Yes, it is plain now, Burbank and the BuyMore are no longer enough for Chuck. He doesn’t have it all figured out yet, but he knows that much. Chuck is ready to step up and take control of his life, as soon as he gets it back. For now, baby steps.
Well, that didn’t quite go as planned. Casey, the consummate spy, just might be getting sloppy… OK, I didn’t just say that. But you have to admit, other than Sarah, did anyone ever get the jump on Casey? A phony courier, unarmed, with the right verification, yet still, not the guy you want to give the second most valuable intelligence asset in the world to. Still, Casey is nothing if not prepared for all contingencies with chemical showers, adrenalin, the whole gamut. He’s still respectful too.
Chuck should never make promises about dates with Sarah (doesn’t he watch movies?) Still, for a bit, it is fun to see Chuck and Sarah set aside the cover and connect as who they are and who they will become. You get the feeling Sarah isn’t looking forward to the end of this assignment, much as she feels Chuck deserves it, his shot at a normal life… And compare the second first date to the first. You can’t help but notice the chemistry and connection that was there in the first is off the charts in the second. But sadly, our favorite couple is doomed, frequently, to have those special moments interrupted. And unfortunately Sarah is only metaphorically dressed to kill this time.
One drive through later, and Chuck wakes up, back in the present. He’s still the intersect, he still lives with his sister, and he still works at the BuyMore. (Ahhhh… Montage)
In the present Chuck still has to choose an assistant manager (AssMan) for the BuyMore, and I must say, in season 2 the BuyMore works. With Chuck as the straight man the antics of Morgan, Jeff, Lester and Anna were the stuff of legend. Welcome to Thunderdome. Priceless.
“Hello Chuck.” – Mr. Colt
Who are you, that was the question Colt asked. It’s about to be answered. This is one of my all-time favorite Chuck scenes and episodes for what is to come. It’s genius. We’re about to meet Chuck, the real Chuck. Colt doesn’t know what he’s gotten himself into.
While I admire Mr. Colt’s discipline, never break a neck cold, he really shouldn’t underestimate Chuck, or Carmichael. As we will see all season long, bad guys do so at their peril. You see, Carmichael, the Chuck that Chuck constructed to embody his “lost” future is where the real essence of Chuck resides. Carmichael is Chuck as everyone always imagined him, and when the need arises, well, Chuck is that guy. Nobody is coming for you? For Chuck, no problem. “Hey, it’s me” takes on a new meaning, and in an amazing scene (and some spectacular acting) we see the Chuck everyone else sees as merely potential. OK, he’s got the facing down an entire gang of mercenaries thing, he just needs to work on the being dangled off buildings part.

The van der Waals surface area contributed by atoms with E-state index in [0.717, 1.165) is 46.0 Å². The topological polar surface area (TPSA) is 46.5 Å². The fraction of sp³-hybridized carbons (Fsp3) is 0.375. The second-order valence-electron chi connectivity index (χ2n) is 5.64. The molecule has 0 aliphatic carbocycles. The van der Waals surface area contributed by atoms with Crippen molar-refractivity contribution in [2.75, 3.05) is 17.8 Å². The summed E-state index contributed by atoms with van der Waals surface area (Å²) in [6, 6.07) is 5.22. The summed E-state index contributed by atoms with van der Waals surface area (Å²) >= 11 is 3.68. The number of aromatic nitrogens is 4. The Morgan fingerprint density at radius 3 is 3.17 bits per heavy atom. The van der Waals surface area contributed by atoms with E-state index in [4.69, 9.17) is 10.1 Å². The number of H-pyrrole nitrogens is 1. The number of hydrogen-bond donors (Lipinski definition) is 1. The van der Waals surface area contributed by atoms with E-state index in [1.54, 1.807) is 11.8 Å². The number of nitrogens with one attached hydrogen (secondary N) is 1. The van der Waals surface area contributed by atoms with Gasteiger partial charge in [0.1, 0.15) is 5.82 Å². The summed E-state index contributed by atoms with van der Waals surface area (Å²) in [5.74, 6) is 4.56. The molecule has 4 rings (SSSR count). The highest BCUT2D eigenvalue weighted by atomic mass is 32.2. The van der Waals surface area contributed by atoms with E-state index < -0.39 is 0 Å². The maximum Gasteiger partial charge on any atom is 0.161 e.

Sarah Walker, how we love you. And how we love the fights you do so well. We can almost believe that a bereft Sarah, with no concern for her own life, bent on vengeance, could be a match for a man literally three times her size. One of the all-time great Chuck fights.
The Future (Part Deux)
Back to the future, and the montage. Some great dramatic tension, even though we knew Casey wouldn’t succeed, and we find that Chuck, still the intersect, still living with his sister, and still working at the BuyMore, hard as it may be, is where he’s supposed to be, for now. Why? Well, we may see a hint in the next few episodes. Chuck is ready, and not ready, to move on with his life, but in a way he needs to stay in the BuyMore. They still need him. And who else may need him? Well Sarah may not be where she is supposed to be, but just maybe she is where she needs to be, for a while.